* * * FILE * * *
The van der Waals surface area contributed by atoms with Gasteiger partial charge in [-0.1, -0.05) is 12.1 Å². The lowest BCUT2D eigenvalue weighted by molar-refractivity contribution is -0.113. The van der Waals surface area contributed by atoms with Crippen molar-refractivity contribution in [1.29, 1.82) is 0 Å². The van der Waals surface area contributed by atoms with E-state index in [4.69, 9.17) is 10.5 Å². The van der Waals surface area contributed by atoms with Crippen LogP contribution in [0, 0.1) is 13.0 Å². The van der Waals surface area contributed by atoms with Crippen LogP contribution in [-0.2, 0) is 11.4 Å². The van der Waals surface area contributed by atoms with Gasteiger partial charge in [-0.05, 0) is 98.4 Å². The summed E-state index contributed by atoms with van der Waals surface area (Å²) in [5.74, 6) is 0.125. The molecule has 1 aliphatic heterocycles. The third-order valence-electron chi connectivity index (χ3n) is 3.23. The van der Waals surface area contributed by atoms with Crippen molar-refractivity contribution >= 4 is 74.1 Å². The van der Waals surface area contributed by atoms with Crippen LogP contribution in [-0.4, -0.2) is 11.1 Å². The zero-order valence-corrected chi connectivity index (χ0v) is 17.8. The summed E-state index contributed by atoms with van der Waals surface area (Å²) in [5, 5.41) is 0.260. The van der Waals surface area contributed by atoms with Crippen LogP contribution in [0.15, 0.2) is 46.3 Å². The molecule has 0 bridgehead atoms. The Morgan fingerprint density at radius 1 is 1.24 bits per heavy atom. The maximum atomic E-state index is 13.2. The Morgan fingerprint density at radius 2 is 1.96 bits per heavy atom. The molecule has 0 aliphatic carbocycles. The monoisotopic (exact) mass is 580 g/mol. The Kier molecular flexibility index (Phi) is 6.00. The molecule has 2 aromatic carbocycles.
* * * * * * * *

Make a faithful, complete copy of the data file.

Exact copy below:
The van der Waals surface area contributed by atoms with Gasteiger partial charge in [-0.1, -0.05) is 12.1 Å². The lowest BCUT2D eigenvalue weighted by molar-refractivity contribution is -0.113. The van der Waals surface area contributed by atoms with Crippen molar-refractivity contribution in [1.29, 1.82) is 0 Å². The van der Waals surface area contributed by atoms with E-state index in [4.69, 9.17) is 10.5 Å². The van der Waals surface area contributed by atoms with Crippen LogP contribution in [0, 0.1) is 13.0 Å². The van der Waals surface area contributed by atoms with Crippen LogP contribution in [-0.2, 0) is 11.4 Å². The van der Waals surface area contributed by atoms with Gasteiger partial charge in [-0.05, 0) is 98.4 Å². The summed E-state index contributed by atoms with van der Waals surface area (Å²) in [5.74, 6) is 0.125. The molecule has 1 aliphatic heterocycles. The third-order valence-electron chi connectivity index (χ3n) is 3.23. The van der Waals surface area contributed by atoms with Crippen molar-refractivity contribution >= 4 is 74.1 Å². The van der Waals surface area contributed by atoms with Crippen LogP contribution in [-0.4, -0.2) is 11.1 Å². The zero-order valence-corrected chi connectivity index (χ0v) is 17.8. The summed E-state index contributed by atoms with van der Waals surface area (Å²) in [5, 5.41) is 0.260. The van der Waals surface area contributed by atoms with Crippen LogP contribution in [0.15, 0.2) is 46.3 Å². The molecule has 0 bridgehead atoms. The Morgan fingerprint density at radius 1 is 1.24 bits per heavy atom. The maximum atomic E-state index is 13.2. The Morgan fingerprint density at radius 2 is 1.96 bits per heavy atom. The molecule has 0 aliphatic carbocycles. The monoisotopic (exact) mass is 580 g/mol. The Kier molecular flexibility index (Phi) is 6.00. The molecule has 2 aromatic carbocycles.